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I am a 13-year-old boy and recently as I took my seat to watch a cup game, I couldn’t help but wonder if the game would pass without incident or would it be marred by scenes of violence and racial abuse.
As of late, sporting events, particularly GAA and soccer, have evolved from a passionate occasion to a spectacle filled with violence and hatred. Violence in Gaelic football does not only occur between players and staff, last year Martin Sludden (an official referee) was attacked by fans after he allowed a last-minute illegal goal which gave Meath the victory over Louth in the Leinster final. Abuse at an amateur level is one thing, but recent well-highlighted incidents of racial abuse in the English Premier League, involving both players and supporters begs other questions. The questions that now have to be asked are: What effects will these incidents have on both amateur and professional sport in the long term? Will they encourage children to act like their sporting heroes? Could this cause parents to discourage their children from participating in these team sports, if violence and abuse will be the consequence?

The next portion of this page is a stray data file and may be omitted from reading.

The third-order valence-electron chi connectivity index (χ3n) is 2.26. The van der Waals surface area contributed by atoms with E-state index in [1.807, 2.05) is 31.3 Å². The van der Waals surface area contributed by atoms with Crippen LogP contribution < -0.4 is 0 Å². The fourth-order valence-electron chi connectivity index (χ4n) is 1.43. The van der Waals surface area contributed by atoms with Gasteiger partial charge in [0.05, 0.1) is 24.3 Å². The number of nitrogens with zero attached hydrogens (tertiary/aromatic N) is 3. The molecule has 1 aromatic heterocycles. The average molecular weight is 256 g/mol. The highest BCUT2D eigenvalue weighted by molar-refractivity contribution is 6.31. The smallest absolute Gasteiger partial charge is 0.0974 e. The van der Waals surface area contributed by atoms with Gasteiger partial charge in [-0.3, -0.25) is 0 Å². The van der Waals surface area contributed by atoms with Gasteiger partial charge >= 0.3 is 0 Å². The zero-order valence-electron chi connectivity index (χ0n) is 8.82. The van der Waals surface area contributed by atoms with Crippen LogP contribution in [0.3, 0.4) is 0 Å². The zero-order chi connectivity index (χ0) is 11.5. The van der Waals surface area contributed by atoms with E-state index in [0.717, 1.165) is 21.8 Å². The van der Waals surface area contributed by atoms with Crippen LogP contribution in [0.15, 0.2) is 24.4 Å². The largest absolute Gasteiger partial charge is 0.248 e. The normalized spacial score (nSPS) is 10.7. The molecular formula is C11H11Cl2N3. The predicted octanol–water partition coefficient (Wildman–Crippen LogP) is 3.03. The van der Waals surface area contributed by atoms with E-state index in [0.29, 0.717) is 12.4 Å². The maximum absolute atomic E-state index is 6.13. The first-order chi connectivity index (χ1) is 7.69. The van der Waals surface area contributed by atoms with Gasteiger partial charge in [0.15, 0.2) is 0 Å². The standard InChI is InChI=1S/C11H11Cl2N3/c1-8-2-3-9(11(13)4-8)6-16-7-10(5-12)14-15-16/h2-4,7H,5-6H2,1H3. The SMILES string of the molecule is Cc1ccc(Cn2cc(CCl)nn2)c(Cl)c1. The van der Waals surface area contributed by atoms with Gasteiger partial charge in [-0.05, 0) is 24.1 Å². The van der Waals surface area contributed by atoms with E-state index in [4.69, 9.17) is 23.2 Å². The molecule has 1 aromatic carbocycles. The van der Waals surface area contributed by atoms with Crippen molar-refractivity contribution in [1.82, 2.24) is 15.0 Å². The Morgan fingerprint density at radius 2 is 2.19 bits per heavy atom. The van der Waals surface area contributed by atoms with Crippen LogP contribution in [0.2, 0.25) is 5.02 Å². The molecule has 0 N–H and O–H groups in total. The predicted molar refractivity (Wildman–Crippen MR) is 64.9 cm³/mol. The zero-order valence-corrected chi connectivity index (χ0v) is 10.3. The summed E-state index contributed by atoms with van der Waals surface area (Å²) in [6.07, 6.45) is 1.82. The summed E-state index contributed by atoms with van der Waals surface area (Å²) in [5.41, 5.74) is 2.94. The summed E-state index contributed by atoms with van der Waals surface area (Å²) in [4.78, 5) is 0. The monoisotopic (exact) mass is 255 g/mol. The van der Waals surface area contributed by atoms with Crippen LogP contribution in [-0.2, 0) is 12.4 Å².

Will sponsorship in sport die as of these events? Only time will tell, but hopefully we will see a change in the near future.
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